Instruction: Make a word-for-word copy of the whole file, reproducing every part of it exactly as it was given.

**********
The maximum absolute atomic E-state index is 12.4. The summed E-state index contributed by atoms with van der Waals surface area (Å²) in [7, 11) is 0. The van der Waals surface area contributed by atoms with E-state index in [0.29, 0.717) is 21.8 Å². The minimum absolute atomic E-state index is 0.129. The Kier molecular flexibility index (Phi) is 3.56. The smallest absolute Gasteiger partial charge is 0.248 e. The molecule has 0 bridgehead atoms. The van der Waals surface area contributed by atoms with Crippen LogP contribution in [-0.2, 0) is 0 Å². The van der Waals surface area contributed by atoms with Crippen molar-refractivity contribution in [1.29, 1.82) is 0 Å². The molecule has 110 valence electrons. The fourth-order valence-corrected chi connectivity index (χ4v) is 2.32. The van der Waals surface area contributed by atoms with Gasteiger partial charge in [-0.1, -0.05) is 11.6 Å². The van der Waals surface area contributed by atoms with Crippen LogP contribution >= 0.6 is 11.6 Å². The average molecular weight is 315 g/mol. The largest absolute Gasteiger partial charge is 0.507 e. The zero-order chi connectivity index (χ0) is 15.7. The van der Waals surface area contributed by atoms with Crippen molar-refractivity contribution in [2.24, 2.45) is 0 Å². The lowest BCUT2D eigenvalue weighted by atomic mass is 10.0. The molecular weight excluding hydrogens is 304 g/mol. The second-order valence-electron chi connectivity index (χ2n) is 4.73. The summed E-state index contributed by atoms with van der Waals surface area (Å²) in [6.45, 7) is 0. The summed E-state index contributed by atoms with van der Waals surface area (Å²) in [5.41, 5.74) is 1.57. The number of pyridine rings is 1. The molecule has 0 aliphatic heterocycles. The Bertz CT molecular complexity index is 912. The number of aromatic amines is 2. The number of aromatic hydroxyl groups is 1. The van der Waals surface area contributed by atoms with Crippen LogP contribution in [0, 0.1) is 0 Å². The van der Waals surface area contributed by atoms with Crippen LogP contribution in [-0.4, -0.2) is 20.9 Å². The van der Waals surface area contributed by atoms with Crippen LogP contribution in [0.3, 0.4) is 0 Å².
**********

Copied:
The maximum absolute atomic E-state index is 12.4. The summed E-state index contributed by atoms with van der Waals surface area (Å²) in [7, 11) is 0. The van der Waals surface area contributed by atoms with E-state index in [0.29, 0.717) is 21.8 Å². The minimum absolute atomic E-state index is 0.129. The Kier molecular flexibility index (Phi) is 3.56. The smallest absolute Gasteiger partial charge is 0.248 e. The molecule has 0 bridgehead atoms. The van der Waals surface area contributed by atoms with Crippen LogP contribution in [-0.2, 0) is 0 Å². The van der Waals surface area contributed by atoms with Crippen molar-refractivity contribution in [1.29, 1.82) is 0 Å². The molecule has 110 valence electrons. The fourth-order valence-corrected chi connectivity index (χ4v) is 2.32. The van der Waals surface area contributed by atoms with Gasteiger partial charge in [-0.1, -0.05) is 11.6 Å². The van der Waals surface area contributed by atoms with Crippen LogP contribution >= 0.6 is 11.6 Å². The average molecular weight is 315 g/mol. The largest absolute Gasteiger partial charge is 0.507 e. The zero-order chi connectivity index (χ0) is 15.7. The van der Waals surface area contributed by atoms with Crippen molar-refractivity contribution in [2.24, 2.45) is 0 Å². The lowest BCUT2D eigenvalue weighted by atomic mass is 10.0. The molecular weight excluding hydrogens is 304 g/mol. The second-order valence-electron chi connectivity index (χ2n) is 4.73. The summed E-state index contributed by atoms with van der Waals surface area (Å²) in [6.45, 7) is 0. The summed E-state index contributed by atoms with van der Waals surface area (Å²) in [5.41, 5.74) is 1.57. The number of pyridine rings is 1. The molecule has 0 aliphatic heterocycles. The Bertz CT molecular complexity index is 912. The number of aromatic amines is 2. The number of aromatic hydroxyl groups is 1. The van der Waals surface area contributed by atoms with Crippen LogP contribution in [0, 0.1) is 0 Å². The van der Waals surface area contributed by atoms with Crippen LogP contribution in [-0.4, -0.2) is 20.9 Å². The van der Waals surface area contributed by atoms with Crippen LogP contribution in [0.3, 0.4) is 0 Å².